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Internet Radio Saved the Video Star

The music industry is in flux. The year 2010 brought the lowest album-sales weeks ever recorded and countless torrent sites that leaked music freely to the masses.

After a decade in decline, record companies need to rethink how the industry works. One way for companies to reboot is through Internet radio.

Pandora has become the shining beacon of Internet radio and commands a legion of devout followers. In the past few years, Pandora has transformed from a small Internet radio station to the go-to for all your music needs.

Even with little help from the music industry, Pandora could become the driving force for music.

Pandora allows users to create customized stations by entering an artist or song they want to listen to. The site then plays songs that are similar to the user’s choice. The way it generates these playlists is through the Music Genome Project, a program that creates playlists according to the type of artists or songs the user is listening to.

The more information Music Genome gathers from its users and popular playlists, the more it can accommodate to everyone’s taste in music and statistically calculate other songs users will like.

“Our intention,” said Tim Westergren, founder of Pandora, “is to build a radio business that looks a lot like the traditional radio business, with a scalable mechanism for selling national and local advertising so we can do everything from big, branded national campaigns to local pizza joint specials.”

By advertising locally, Pandora has gained momentum with small businesses. These businesses reach customers through banners produced by Pandora. Though local radio does this exact same thing, advertisers on Pandora pay less for ad space on Pandora while connecting users straight to their websites.

As of July 2010, more than 60 million users have registered with Pandora. That puts Pandora in a similar Internet category as Twitter (75 million users).

Regular radio boasts about 230 million listeners, but that is made up of the hundreds of stations in the United States. Pandora, on its own, has 60 million users at its fingertips. For advertisers, that is big business. At any one time, 500 advertising campaigns can be used.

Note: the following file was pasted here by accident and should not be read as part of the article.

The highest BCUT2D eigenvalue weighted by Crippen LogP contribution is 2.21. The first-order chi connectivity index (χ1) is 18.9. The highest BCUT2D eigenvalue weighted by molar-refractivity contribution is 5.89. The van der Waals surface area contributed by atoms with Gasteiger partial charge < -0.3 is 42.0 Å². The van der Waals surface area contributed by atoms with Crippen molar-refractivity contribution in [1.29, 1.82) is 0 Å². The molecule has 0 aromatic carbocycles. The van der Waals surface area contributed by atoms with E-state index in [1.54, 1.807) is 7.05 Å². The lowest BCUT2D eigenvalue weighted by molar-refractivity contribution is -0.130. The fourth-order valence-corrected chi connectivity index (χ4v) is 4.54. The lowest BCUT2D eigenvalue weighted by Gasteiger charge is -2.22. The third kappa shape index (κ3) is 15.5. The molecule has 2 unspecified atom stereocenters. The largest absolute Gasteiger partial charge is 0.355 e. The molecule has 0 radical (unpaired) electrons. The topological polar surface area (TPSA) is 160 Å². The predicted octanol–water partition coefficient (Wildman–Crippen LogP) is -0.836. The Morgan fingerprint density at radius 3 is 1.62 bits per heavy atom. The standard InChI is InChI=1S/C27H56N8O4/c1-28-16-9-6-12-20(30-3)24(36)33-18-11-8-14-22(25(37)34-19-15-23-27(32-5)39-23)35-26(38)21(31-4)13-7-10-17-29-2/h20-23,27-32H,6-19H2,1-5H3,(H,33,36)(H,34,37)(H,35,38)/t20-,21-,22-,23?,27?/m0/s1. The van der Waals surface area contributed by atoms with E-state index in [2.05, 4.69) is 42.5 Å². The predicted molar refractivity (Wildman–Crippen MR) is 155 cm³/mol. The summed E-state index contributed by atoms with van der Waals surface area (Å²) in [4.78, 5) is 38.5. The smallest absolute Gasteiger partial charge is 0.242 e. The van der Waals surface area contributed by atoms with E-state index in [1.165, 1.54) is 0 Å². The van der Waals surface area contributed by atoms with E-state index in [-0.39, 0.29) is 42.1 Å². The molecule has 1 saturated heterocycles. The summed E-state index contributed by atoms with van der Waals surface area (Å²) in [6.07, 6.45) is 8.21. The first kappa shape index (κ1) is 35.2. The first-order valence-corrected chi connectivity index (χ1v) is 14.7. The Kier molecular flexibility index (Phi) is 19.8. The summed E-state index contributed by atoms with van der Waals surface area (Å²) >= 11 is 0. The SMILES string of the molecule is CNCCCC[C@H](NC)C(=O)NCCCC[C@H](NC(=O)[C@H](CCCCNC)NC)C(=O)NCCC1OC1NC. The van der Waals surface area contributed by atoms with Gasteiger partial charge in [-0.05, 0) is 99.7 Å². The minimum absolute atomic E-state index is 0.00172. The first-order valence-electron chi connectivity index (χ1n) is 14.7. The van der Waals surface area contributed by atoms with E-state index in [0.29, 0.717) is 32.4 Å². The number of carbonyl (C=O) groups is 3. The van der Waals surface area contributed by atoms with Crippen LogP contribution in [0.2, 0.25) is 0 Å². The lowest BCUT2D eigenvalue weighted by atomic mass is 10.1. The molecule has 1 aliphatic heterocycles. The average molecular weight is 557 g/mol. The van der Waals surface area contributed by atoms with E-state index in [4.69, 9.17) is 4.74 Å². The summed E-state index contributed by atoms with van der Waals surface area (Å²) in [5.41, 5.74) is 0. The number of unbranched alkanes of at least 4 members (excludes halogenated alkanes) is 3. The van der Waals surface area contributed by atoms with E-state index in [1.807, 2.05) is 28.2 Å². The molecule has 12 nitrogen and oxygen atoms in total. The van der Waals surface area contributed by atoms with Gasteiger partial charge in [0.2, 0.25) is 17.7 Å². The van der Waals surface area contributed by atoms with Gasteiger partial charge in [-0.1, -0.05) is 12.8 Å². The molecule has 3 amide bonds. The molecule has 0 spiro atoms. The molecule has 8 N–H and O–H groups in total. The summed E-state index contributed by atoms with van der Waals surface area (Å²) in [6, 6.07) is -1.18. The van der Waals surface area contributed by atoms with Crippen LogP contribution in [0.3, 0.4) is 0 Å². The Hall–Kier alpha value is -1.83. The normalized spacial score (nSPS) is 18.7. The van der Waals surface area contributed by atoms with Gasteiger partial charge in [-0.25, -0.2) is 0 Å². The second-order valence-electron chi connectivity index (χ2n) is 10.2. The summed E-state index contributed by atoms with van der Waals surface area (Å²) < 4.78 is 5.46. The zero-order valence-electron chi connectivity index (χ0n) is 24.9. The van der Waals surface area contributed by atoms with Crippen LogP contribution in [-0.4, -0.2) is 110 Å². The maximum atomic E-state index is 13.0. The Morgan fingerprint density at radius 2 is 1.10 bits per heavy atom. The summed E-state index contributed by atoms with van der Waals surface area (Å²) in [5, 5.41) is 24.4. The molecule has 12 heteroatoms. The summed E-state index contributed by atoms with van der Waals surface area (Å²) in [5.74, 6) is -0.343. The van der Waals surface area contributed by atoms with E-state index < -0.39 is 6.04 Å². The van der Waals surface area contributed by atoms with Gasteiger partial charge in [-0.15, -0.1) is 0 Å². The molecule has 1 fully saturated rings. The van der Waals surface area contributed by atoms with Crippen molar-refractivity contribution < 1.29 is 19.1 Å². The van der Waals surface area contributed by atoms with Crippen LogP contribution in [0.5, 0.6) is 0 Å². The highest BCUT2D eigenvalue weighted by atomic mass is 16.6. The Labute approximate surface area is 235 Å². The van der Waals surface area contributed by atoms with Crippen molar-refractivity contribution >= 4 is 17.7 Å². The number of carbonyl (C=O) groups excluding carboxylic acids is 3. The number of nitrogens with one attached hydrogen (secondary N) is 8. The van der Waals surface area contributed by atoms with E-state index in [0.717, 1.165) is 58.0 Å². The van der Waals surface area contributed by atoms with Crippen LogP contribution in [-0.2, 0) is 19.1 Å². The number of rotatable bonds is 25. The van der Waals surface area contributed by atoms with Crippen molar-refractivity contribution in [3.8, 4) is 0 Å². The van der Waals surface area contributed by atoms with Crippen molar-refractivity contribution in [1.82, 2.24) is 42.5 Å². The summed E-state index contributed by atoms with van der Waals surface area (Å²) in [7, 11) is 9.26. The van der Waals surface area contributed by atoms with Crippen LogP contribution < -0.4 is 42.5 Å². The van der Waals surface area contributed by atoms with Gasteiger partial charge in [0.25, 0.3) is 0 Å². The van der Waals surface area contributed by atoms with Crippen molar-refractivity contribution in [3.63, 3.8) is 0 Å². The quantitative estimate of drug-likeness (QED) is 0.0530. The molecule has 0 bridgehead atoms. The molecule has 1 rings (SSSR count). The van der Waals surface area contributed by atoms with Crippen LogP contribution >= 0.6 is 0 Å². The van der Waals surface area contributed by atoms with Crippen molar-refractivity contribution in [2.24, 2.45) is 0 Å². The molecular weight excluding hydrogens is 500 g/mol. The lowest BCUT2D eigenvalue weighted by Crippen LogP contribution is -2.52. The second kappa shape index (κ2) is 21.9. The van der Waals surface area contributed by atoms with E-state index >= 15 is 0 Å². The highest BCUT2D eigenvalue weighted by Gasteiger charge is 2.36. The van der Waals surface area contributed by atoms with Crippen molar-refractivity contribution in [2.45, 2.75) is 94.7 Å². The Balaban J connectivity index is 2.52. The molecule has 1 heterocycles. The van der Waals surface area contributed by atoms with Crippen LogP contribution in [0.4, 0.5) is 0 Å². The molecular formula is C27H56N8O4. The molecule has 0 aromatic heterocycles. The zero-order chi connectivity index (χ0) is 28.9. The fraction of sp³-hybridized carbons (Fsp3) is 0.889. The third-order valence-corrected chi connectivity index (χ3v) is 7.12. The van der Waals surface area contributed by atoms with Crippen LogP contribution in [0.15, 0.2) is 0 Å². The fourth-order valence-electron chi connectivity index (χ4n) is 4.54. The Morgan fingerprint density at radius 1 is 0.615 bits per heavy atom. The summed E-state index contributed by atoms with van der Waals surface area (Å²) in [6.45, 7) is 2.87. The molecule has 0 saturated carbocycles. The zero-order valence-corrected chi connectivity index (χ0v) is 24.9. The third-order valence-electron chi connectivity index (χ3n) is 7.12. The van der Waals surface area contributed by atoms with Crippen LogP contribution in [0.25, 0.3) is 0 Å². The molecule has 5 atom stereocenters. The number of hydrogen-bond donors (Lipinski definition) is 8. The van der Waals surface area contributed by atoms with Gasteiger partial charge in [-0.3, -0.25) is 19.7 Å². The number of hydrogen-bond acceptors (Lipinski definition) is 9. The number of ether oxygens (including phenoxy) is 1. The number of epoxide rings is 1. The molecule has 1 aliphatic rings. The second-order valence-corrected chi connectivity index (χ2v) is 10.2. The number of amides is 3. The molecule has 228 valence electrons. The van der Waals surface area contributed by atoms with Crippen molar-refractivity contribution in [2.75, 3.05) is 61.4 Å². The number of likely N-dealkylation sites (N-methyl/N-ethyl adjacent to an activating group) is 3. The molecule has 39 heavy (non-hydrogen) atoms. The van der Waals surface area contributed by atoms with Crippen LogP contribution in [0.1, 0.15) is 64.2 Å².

Through word-of-mouth marketing, Pandora has become a dominant force on how people listen to music. The website is used in bars, clubs and parties, as well as for lounging around the house.

“It’s all purpose really,” bartender Kerri Liska said. “It’s always playing at the bar and its much more useful than iTunes since we have access to any song imaginable.” People want access to all kinds of music all the time.

Users have been responsive to Pandora because of its stress on discovering and delivering new music.

“Pandora is so useful,” said Chris McCabe, an ASU junior. “I can just insert any song name and it (Pandora) plays that song plus other songs I might not know. I’ve found so many new bands and songs from Pandora.”

In addition, Pandora is working directly with artists, something not many music programs have done. Pandora has set up listening parties, celebrity Pandora playlist stations, and even advertises concerts for artists.

These specialty services are sponsored by the big advertisers, which help the artists market themselves through different products they may not have had the chance to work with.

Bands such as Dave Matthews Band and John Mayer release material specifically on Pandora, which has seen increased site traffic and advertised their concerts and albums.

"For the first time, artists are going to get to participate in the radio advertising revenue business," Westergren said. "It's a huge business that has been walled off for musicians."

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